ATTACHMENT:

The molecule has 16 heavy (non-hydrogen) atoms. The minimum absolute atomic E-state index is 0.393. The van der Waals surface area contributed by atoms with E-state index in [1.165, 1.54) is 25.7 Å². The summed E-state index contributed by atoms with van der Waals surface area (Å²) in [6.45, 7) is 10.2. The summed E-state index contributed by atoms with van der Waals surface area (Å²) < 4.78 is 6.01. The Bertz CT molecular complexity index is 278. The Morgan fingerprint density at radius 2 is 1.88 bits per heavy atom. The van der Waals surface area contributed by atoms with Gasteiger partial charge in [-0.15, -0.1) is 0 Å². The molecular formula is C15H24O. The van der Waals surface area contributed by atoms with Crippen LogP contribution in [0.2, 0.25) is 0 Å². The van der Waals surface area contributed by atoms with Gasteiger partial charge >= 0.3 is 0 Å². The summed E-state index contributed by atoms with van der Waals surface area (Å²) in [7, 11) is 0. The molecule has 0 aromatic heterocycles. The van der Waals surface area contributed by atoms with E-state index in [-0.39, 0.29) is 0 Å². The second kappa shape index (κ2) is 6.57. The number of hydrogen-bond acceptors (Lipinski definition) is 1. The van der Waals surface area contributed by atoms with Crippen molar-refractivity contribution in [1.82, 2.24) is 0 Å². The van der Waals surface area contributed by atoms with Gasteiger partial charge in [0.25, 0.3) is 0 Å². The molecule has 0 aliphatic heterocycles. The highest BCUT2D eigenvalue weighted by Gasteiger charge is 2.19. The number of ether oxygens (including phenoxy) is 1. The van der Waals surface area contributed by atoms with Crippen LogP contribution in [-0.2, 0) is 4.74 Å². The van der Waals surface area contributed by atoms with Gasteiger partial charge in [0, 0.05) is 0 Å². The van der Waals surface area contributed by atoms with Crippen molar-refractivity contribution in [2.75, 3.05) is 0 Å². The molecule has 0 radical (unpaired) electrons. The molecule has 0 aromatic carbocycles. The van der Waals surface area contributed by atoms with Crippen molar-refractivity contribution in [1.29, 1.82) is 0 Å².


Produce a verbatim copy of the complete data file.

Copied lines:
The molecule has 16 heavy (non-hydrogen) atoms. The minimum absolute atomic E-state index is 0.393. The van der Waals surface area contributed by atoms with E-state index in [1.165, 1.54) is 25.7 Å². The summed E-state index contributed by atoms with van der Waals surface area (Å²) in [6.45, 7) is 10.2. The summed E-state index contributed by atoms with van der Waals surface area (Å²) < 4.78 is 6.01. The Bertz CT molecular complexity index is 278. The Morgan fingerprint density at radius 2 is 1.88 bits per heavy atom. The van der Waals surface area contributed by atoms with Gasteiger partial charge in [-0.15, -0.1) is 0 Å². The molecular formula is C15H24O. The van der Waals surface area contributed by atoms with Crippen LogP contribution in [0.2, 0.25) is 0 Å². The van der Waals surface area contributed by atoms with Gasteiger partial charge >= 0.3 is 0 Å². The summed E-state index contributed by atoms with van der Waals surface area (Å²) in [7, 11) is 0. The molecule has 0 aromatic heterocycles. The van der Waals surface area contributed by atoms with E-state index in [-0.39, 0.29) is 0 Å². The second kappa shape index (κ2) is 6.57. The number of hydrogen-bond acceptors (Lipinski definition) is 1. The van der Waals surface area contributed by atoms with Crippen molar-refractivity contribution in [1.82, 2.24) is 0 Å². The van der Waals surface area contributed by atoms with Gasteiger partial charge in [0.25, 0.3) is 0 Å². The molecule has 0 aliphatic heterocycles. The highest BCUT2D eigenvalue weighted by Gasteiger charge is 2.19. The number of ether oxygens (including phenoxy) is 1. The van der Waals surface area contributed by atoms with Crippen LogP contribution in [-0.2, 0) is 4.74 Å². The van der Waals surface area contributed by atoms with Gasteiger partial charge in [0, 0.05) is 0 Å². The van der Waals surface area contributed by atoms with Crippen molar-refractivity contribution in [2.75, 3.05) is 0 Å². The molecule has 0 radical (unpaired) electrons. The molecule has 0 aromatic carbocycles. The van der Waals surface area contributed by atoms with Crippen molar-refractivity contribution in [1.29, 1.82) is 0 Å².